Next thing I saw was his head leave his body…
And then lo and behold I saw one of those guys. I see he was running. Next thing I saw was his head leave his body and that really was an image that really stuck with me for a long time till today. I remember it. And that wasn’t a pleasant sight at all.
He’s dead. His head left his body! How would we react? We were just terrified. Everybody was trying to dive for safety, in any way you could take cover so you’re not, I mean, these were situations where you actually saw the plane attacking civilians, spraying their bullets on civilians, bombing markets, so nobody was really safe. It was all about your safety first. Find a place to hide, and avoid being killed till the next time they come by again.
My father was, then, alive. My mother was there, my siblings, we all lived in the house with a lot of my cousins and somehow, managed to get supply relief from the Caritas and stuff like that, so the hunger didn’t hit us as hard as it hit other people ’til Oguta fell to the federal troops, and we had to move from Oguta and that was when I joined my family. We moved to a town called Akpolo, you know, and then when we got there, we were living with, I remember, Chief Oziobu. Chief Oziobu at the time had, gee, he must have had about ten wives?
They were flying so low you can almost see the pilot
Well we had a car, and that [traveling from Oguta to Akpolo] was another terrifying experience. Before Oguta fell, my father and the drivers had been moving little stuff out of the house to where we were running to because we had an idea that Oguta was going to fall any time soon and then we were the last to leave. We were, one of my cousins and the driver drove to Akpolo. But guess what? By the time we got to the next town, which was just about three miles, four miles from Oguta, of course, we saw, we heard and saw the sign of death again. That’s the bombers and the fighters and just like I said before.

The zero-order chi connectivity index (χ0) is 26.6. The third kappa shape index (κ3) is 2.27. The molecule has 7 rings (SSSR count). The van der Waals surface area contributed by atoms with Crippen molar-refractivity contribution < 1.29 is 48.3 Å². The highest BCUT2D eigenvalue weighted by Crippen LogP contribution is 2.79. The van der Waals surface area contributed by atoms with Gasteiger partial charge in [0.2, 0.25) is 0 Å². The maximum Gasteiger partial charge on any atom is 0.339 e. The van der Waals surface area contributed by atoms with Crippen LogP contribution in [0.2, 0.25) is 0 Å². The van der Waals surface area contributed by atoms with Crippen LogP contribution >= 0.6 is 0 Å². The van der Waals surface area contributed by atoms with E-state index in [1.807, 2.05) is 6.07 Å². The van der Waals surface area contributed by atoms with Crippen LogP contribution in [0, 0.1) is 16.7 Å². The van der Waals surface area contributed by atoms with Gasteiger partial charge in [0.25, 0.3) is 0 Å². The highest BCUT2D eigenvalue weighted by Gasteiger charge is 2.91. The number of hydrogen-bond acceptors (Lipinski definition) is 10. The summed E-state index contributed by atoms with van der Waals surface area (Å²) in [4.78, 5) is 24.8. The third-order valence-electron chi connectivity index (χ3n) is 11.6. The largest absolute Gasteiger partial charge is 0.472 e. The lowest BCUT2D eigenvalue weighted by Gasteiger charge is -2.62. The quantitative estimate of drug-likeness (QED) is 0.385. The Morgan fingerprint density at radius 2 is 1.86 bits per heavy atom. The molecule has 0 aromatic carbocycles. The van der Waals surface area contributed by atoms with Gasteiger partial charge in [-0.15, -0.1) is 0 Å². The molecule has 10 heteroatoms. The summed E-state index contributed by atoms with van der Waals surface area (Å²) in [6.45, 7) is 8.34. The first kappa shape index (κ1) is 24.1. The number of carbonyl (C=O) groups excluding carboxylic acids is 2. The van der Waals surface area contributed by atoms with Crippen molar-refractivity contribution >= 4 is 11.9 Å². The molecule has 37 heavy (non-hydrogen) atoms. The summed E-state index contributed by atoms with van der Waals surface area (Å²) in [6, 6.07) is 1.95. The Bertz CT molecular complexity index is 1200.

They were flying so low you can almost see the pilot. That was how low they were flying. And because everybody is familiar with that sound, familiar with the consequences of the sound, you know, people started running into the bush, wherever they can take cover. So we stop the car and then we run into the bush. Only for us to, about five minutes after that happened, of course we heard the bombing in Oguta, which was just a few miles away from where we were.
So we were waiting for all of that to blow over- maybe they go back to where they came from- and they now decided to come to the side of the bush where we were. And guess what, we were parked.
I had my face buried in the sand
There was a car in front of us. We were parked in between the car in front of us- with a car behind- when we ran into the bush and the next thing we noticed was that the two sides of the road, the bush part, they were spraying it with bullets. I had my face buried in the sand. My cousin was kneeling down, praying feverishly, you know. I was just waiting for something to hit my head and that would’ve been lights out. Because the only second I had the courage to look up a bit, like I said- I could see the pilot- and then it was as if the mouth of the plane would just open like that, and then you’d just see the gushing out of bullets because all around me I could hear the bullets were falling, and I don’t know how come we were alive. Nothing touched the driver, my cousin, nor myself.